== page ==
In college, I went to school at Hampton, and guess what my major was, English Literature, I was a poet before I was a piano player, singer or composer, so I always loved poetry and on one of my earlier albums, Time Capsule, 1973, this is a footnote for all you hip hop aficionados, yes, “King Tim III” was the first hip hop single before “Rapper’s Delight,” but in 1973, if you dig in your crates and pull out Time Capsule, you will hear Weldon Irvine rhyming over tracks. I would also do limericks, on, I think it was Cosmic Vortex, “what did the chicken say to the duck/you ain’t good looking/but you sure can dance” it doesn’t rhyme, but you know what i’m saying. I listened to hip hop, I knew about Cash and of course King Tim III and Roxanne Shante and Treacherous Three. So I was a hip hop fan before I was even sampled. And I recognized the art form as valid because the lyrics were poetic and a lot of the original bands were bands, Stetsasonic, they were bands, they weren’t sampling. So for me, I thought it was a continuum of what had gone on before and I’m glad to be a part of it then and glad to be a part of it now.
What was it like working with Nina Simone?
Hey, again, another high point in my life. I saw Nina Simone when I was second year at Hampton. She was such a perfectionist, I said, I’d give anything to just play one gig with Nina Simone. But I didn’t think it would come to pass because she was a pianist and I was a pianist. In 1968, she decided that she wanted to be liberated from the piano. She wanted to hire an organist. She auditioned for two weeks, hadn’t come up with anyone. On the last day of the second week, I was maybe the last person that she saw, I came in, she said, “look, turn that thing up, I don’t want to hear any lip, turn that thing up so I can hear.”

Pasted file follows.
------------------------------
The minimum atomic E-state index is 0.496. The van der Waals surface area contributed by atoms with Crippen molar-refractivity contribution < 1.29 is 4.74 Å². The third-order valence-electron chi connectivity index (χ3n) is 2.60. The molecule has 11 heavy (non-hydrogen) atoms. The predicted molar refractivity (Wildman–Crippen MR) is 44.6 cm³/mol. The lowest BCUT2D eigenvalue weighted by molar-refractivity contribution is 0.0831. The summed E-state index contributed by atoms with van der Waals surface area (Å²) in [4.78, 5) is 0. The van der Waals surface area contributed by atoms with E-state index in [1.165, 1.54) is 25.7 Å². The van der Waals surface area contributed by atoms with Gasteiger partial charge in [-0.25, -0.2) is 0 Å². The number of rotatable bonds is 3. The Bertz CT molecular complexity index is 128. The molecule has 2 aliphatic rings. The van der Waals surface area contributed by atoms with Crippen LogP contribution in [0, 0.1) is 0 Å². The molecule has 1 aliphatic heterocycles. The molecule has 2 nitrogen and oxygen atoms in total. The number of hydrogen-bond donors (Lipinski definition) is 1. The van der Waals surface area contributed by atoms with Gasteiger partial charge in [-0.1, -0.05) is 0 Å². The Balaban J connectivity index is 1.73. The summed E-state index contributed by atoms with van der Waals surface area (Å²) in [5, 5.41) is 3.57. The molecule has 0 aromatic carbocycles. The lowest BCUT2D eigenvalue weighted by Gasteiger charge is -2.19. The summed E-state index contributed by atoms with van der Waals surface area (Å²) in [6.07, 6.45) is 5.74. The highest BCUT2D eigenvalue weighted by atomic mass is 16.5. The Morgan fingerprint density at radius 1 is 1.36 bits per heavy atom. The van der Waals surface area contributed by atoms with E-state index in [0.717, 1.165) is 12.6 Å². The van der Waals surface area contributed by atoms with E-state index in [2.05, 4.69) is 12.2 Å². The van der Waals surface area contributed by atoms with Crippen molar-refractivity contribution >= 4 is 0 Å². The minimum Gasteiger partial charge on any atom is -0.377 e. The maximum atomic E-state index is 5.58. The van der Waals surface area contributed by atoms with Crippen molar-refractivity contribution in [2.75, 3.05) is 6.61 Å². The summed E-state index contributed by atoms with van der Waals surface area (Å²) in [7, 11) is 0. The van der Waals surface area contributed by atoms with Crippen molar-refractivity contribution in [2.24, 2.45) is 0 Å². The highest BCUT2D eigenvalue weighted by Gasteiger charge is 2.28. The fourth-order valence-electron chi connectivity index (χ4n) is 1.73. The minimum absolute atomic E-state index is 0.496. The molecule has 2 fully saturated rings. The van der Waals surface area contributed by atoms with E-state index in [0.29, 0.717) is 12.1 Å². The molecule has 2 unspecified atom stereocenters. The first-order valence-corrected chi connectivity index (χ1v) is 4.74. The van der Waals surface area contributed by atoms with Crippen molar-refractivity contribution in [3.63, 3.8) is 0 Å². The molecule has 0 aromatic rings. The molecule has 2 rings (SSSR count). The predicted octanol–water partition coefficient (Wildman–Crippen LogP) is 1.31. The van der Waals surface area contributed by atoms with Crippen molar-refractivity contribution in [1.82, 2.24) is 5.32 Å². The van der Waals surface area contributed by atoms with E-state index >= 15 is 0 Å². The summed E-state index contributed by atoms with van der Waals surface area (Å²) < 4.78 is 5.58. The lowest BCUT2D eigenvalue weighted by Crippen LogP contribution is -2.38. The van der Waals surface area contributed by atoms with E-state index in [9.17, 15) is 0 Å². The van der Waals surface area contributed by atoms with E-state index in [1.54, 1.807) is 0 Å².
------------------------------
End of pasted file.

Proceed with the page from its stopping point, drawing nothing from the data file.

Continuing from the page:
I went in, played one chord. She said, “You have perfect pitch. You’re hired.” Got the gig as her organist, became her musical director, collaborated on several songs to include Revolution and a song called To Be Young Gifted and Black, 1968, to be released in 1969, Nina Simone, love, high priestess.
Why did you stop working with Nina?
After two and a half year association, she is temperamental, I’m not going to say anything bad about you Nina, not on this interview, but we had a long run. I may have been her longest musical director. Before I joined her I had a very stellar big band and in playing with it, went around the world several times, but there were things I needed to do and we just took different paths. But it’s all love.
Still talk to her?
I don’t speak to her. You know, she lives in France. I haven’t talked to her in a good 10 or 15 years. But I know she was recently here, I was in Paris with Mos Def so I missed that concert.
Mos Def talks about when you first met him and what you liked in him and what he saw in you
I heard him before I met him, I heard the singles, I heard some of the collaborations with Talib and I bought the Black Star album. I met him I was invited to attend a lyricist lounge session with Q-Tip. That was the first time I saw him on stage. When we met there was immed. Chemistry in terms of what he was doing, his rhyme style, his affinity for poetry and his love for jazz sparked several conversations.
I’m on the Black Star album. I played on the first cut, Astronomy, that’s the song that was the last song that he recorded. So even though I played on it, I hadn’t heard any of the other cuts on the album. But again, the rapport was instantaneous, and after collaborating with him on Astronomy, he invited me to join him on Black on Both Sides. Wonderful experience. I believe I played on at least five maybe six songs and we co wrote three. He’s the only emcee I know that’s actually, not one, but five instruments. He plays bass, congas, trap drums, little keyboard and vibe on the Black on Both Sides album. So the recording was a wonderful experience and since then we’ve done several gigs on the road with me as part of his road band which includes Will Calhoun on drums, myself on keys and Doug Winbish of Living Colour fame. Respect.